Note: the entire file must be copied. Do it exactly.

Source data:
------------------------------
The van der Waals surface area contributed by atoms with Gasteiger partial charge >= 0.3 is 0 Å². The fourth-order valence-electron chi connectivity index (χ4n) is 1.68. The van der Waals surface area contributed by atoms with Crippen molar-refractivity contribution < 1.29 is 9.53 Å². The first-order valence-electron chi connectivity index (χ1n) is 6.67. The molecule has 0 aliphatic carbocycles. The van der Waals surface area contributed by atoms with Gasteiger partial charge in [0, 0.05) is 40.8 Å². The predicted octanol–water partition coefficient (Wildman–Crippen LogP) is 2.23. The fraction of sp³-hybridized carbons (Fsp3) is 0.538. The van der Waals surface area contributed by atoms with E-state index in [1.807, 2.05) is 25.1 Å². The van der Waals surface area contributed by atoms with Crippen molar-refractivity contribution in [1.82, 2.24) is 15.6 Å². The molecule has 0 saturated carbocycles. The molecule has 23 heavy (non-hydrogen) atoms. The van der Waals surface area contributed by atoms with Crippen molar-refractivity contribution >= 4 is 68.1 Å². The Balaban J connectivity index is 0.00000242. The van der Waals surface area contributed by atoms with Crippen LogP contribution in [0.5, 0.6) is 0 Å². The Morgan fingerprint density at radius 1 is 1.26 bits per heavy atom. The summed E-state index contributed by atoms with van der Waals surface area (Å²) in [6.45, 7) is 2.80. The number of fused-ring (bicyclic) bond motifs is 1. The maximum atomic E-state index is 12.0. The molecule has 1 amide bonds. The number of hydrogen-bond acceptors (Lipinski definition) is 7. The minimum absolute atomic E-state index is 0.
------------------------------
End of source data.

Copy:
The van der Waals surface area contributed by atoms with Gasteiger partial charge >= 0.3 is 0 Å². The fourth-order valence-electron chi connectivity index (χ4n) is 1.68. The van der Waals surface area contributed by atoms with Crippen molar-refractivity contribution < 1.29 is 9.53 Å². The first-order valence-electron chi connectivity index (χ1n) is 6.67. The molecule has 0 aliphatic carbocycles. The van der Waals surface area contributed by atoms with Gasteiger partial charge in [0, 0.05) is 40.8 Å². The predicted octanol–water partition coefficient (Wildman–Crippen LogP) is 2.23. The fraction of sp³-hybridized carbons (Fsp3) is 0.538. The van der Waals surface area contributed by atoms with E-state index in [1.807, 2.05) is 25.1 Å². The van der Waals surface area contributed by atoms with Crippen molar-refractivity contribution in [1.82, 2.24) is 15.6 Å². The molecule has 0 saturated carbocycles. The molecule has 23 heavy (non-hydrogen) atoms. The van der Waals surface area contributed by atoms with Crippen molar-refractivity contribution >= 4 is 68.1 Å². The Balaban J connectivity index is 0.00000242. The van der Waals surface area contributed by atoms with Crippen LogP contribution in [0.5, 0.6) is 0 Å². The Morgan fingerprint density at radius 1 is 1.26 bits per heavy atom. The summed E-state index contributed by atoms with van der Waals surface area (Å²) in [6.45, 7) is 2.80. The number of fused-ring (bicyclic) bond motifs is 1. The maximum atomic E-state index is 12.0. The molecule has 1 amide bonds. The number of hydrogen-bond acceptors (Lipinski definition) is 7. The minimum absolute atomic E-state index is 0.